Two weeks after a federal jury acquitted W.R. Grace & Co. and three executives on criminal charges that they knowingly exposed residents in Libby to deadly asbestos, Sen. Max Baucus, D-Mont., announced what he calls a “breath of fresh air” for the northwest Montana town: a $6 million grant from the Department of Health and Human Services to provide health care for residents stricken with asbestos-related diseases.
In an interview with the Beacon, Baucus said the grant is the first significant chunk of money the federal government has put directly toward medical care for people in Libby who fell ill after exposure to tremolite asbestos from W.R. Grace’s vermiculite mine. The money also helps lay the groundwork for a future public health emergency declaration, Baucus said, which would authorize cleanup in Libby homes and require the federal government to provide screenings and health care for residents with asbestos-related sicknesses.
Though he said he was “disappointed” in the W.R. Grace verdict, Baucus said “history is history and we have to move forward.” The grant, he said, is a major step. The money will be distributed to the Lincoln County Health Department and a consortium of at least three other health care entities.
“You have no idea how important this is to me because I want to bring justice to the people of Libby,” Baucus said. “This is huge; this is amazing. We’ve been fighting for this for so long.”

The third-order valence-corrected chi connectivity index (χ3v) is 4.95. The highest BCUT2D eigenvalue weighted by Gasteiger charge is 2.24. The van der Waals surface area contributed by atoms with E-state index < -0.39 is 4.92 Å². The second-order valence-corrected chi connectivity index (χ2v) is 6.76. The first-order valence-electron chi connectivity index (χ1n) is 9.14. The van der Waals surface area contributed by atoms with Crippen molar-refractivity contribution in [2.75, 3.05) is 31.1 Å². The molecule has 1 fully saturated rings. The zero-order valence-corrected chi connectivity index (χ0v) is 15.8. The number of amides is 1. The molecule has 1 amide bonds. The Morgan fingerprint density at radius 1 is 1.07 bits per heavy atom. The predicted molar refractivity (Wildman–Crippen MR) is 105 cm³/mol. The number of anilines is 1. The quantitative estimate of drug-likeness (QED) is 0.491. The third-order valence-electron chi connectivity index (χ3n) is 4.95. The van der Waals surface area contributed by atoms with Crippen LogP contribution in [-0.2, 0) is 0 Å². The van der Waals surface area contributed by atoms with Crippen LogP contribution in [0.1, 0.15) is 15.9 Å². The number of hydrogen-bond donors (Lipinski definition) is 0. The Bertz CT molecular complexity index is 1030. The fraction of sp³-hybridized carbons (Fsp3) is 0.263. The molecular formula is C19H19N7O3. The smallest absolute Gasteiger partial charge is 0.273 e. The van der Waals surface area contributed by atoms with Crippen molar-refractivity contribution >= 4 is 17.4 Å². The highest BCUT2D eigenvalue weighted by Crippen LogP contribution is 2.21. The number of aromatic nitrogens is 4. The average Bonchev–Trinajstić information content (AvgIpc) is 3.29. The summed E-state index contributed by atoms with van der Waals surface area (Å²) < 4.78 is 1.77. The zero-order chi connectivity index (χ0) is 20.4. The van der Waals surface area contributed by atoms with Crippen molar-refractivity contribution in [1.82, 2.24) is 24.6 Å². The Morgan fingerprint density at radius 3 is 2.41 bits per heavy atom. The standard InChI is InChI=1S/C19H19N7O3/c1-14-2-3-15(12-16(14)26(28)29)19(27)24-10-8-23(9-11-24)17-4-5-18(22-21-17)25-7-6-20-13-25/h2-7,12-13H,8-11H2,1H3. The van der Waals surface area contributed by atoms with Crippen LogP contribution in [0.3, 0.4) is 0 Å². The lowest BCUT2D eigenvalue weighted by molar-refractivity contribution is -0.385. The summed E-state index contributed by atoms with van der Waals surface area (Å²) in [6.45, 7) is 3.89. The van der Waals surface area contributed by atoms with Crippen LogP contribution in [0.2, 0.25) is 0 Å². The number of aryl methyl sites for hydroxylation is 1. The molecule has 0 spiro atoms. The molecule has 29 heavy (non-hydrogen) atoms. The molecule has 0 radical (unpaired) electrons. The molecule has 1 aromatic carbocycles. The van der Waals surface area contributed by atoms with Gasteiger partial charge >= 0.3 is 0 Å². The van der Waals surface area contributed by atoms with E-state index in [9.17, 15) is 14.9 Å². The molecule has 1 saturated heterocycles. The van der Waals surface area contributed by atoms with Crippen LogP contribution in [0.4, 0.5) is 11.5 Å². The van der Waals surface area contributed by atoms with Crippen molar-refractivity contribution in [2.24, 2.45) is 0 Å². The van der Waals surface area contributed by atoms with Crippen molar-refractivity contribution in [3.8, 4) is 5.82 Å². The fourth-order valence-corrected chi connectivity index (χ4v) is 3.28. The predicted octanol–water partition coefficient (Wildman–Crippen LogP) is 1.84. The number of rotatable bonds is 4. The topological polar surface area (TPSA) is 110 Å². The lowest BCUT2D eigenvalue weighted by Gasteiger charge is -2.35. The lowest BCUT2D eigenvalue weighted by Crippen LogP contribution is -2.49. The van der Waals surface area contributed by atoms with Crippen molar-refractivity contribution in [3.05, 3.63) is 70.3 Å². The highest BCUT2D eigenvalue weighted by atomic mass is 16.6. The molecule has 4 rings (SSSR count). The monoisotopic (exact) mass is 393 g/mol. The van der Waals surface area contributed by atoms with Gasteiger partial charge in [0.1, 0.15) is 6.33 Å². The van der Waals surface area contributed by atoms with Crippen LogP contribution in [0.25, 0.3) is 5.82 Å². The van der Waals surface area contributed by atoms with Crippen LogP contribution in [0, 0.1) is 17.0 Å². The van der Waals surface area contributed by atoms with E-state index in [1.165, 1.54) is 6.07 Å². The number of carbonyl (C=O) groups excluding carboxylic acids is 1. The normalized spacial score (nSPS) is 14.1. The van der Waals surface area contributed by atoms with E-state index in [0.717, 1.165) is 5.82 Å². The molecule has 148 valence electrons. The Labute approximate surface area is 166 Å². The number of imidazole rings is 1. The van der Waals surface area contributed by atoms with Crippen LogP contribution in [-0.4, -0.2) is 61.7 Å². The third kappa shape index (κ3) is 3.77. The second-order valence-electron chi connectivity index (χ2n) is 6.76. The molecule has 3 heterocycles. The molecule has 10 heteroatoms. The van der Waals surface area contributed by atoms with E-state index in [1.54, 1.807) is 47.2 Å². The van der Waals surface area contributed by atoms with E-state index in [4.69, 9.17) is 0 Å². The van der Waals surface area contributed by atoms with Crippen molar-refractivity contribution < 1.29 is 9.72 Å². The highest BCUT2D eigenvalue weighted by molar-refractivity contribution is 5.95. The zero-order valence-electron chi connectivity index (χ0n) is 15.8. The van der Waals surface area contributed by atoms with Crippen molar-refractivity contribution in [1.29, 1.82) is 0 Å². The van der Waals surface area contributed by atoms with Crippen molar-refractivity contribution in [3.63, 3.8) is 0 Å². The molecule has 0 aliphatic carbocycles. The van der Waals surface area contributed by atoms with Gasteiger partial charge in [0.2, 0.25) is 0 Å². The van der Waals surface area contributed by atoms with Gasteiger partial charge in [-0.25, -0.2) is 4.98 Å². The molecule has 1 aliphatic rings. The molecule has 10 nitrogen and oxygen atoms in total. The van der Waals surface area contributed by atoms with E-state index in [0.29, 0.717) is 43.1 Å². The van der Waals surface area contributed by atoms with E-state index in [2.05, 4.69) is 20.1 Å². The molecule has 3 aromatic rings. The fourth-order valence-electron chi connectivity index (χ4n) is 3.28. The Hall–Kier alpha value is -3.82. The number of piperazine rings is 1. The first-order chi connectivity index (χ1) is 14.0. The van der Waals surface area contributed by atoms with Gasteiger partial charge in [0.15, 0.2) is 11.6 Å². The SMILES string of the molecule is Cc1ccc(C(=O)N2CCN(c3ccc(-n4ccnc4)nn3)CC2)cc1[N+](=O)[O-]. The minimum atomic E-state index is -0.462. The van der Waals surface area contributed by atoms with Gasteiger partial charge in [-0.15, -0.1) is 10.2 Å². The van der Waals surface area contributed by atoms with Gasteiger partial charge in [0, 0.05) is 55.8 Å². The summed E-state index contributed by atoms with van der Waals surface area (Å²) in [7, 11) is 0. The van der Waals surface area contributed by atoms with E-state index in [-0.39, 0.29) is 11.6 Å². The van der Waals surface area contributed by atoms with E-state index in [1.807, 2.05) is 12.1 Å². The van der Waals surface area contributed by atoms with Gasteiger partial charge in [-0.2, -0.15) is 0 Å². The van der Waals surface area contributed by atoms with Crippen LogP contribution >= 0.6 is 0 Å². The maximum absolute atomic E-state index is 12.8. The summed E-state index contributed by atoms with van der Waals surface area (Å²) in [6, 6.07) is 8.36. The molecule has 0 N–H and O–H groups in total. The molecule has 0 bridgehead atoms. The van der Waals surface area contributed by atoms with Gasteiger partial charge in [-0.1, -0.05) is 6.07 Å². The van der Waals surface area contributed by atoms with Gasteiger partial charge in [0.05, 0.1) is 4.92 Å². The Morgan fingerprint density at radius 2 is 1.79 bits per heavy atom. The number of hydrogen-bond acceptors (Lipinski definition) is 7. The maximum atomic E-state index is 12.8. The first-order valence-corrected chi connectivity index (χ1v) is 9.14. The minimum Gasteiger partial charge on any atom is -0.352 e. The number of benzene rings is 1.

The public health emergency declaration has long been a battle cry for Baucus. Last September, Baucus released a 50-page report that detailed a scenario in which the Environmental Protection Agency appeared ready to issue the declaration in 2002 but abruptly halted the plan after the White House’s Office of Management and Budget interfered. The report used evidence from more than 14,000 internal governments. At the time, Baucus called the findings an “outrage.”
But with the $6 million, Baucus feels the government is once again on the right track toward making the declaration. The senator has been in frequent contact with Lisa Jackson, head of the EPA, and Kathleen Sebelius, head of the Department of Health and Human Services. Judging by their conversations, Baucus feels the declaration is “likely coming.”
“I’m hopeful and I’m not going to give up to until we have it,” Baucus said.
Baucus is chairman of the Senate Finance Committee, which has jurisdiction over HHS. He is also a senior member of the Senate Environment and Public Works Committee, which has jurisdiction over the EPA.
From 1963 to 1990, W.R. Grace owned and operated the Libby vermiculite mine. The vermiculite was used predominantly for fireproofing and insulation in millions of homes and buildings around the nation. But the mine also released tremolite asbestos that miners breathed in and carried home on their clothes for family members to breathe in. Others were sickened by exposure, even with no mining connections in the family. All told, more than 200 died and some 2,000 more fell ill from asbestos-related complications.
After the U.S. District Court jury in Missoula reached its not-guilty verdict on May 8, Dean Herreid, a Libby resident who has asbestosis, vowed to move forward and try to leave the past behind him. His sentiment is shared by many in the town.
“We’ve got to get on with life,” Herreid said. “Justice was attempted.”
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